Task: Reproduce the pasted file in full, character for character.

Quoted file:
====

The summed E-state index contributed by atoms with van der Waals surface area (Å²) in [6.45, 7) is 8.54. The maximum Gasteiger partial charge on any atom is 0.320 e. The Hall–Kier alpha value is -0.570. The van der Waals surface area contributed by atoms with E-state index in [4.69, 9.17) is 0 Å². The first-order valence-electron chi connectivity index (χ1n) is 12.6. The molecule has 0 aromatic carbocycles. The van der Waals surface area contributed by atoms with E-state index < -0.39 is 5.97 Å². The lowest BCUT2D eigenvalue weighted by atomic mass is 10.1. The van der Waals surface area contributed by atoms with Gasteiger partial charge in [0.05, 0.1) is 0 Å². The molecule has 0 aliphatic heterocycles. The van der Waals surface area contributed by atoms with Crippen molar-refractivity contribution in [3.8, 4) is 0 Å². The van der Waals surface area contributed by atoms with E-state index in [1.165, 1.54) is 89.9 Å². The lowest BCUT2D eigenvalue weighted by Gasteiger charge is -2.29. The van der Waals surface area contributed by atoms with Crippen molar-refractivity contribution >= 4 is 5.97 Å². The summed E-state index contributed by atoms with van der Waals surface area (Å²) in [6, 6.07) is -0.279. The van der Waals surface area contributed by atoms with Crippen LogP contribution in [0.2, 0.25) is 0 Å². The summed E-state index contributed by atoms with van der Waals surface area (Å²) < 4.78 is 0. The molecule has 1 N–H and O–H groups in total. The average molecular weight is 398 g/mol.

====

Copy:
The summed E-state index contributed by atoms with van der Waals surface area (Å²) in [6.45, 7) is 8.54. The maximum Gasteiger partial charge on any atom is 0.320 e. The Hall–Kier alpha value is -0.570. The van der Waals surface area contributed by atoms with E-state index in [4.69, 9.17) is 0 Å². The first-order valence-electron chi connectivity index (χ1n) is 12.6. The molecule has 0 aromatic carbocycles. The van der Waals surface area contributed by atoms with E-state index < -0.39 is 5.97 Å². The lowest BCUT2D eigenvalue weighted by atomic mass is 10.1. The van der Waals surface area contributed by atoms with Gasteiger partial charge in [0.05, 0.1) is 0 Å². The molecule has 0 aliphatic heterocycles. The van der Waals surface area contributed by atoms with Crippen molar-refractivity contribution in [3.8, 4) is 0 Å². The van der Waals surface area contributed by atoms with E-state index in [1.165, 1.54) is 89.9 Å². The lowest BCUT2D eigenvalue weighted by Gasteiger charge is -2.29. The van der Waals surface area contributed by atoms with Crippen molar-refractivity contribution >= 4 is 5.97 Å². The summed E-state index contributed by atoms with van der Waals surface area (Å²) in [6, 6.07) is -0.279. The van der Waals surface area contributed by atoms with Crippen LogP contribution in [0.2, 0.25) is 0 Å². The summed E-state index contributed by atoms with van der Waals surface area (Å²) < 4.78 is 0. The molecule has 1 N–H and O–H groups in total. The average molecular weight is 398 g/mol.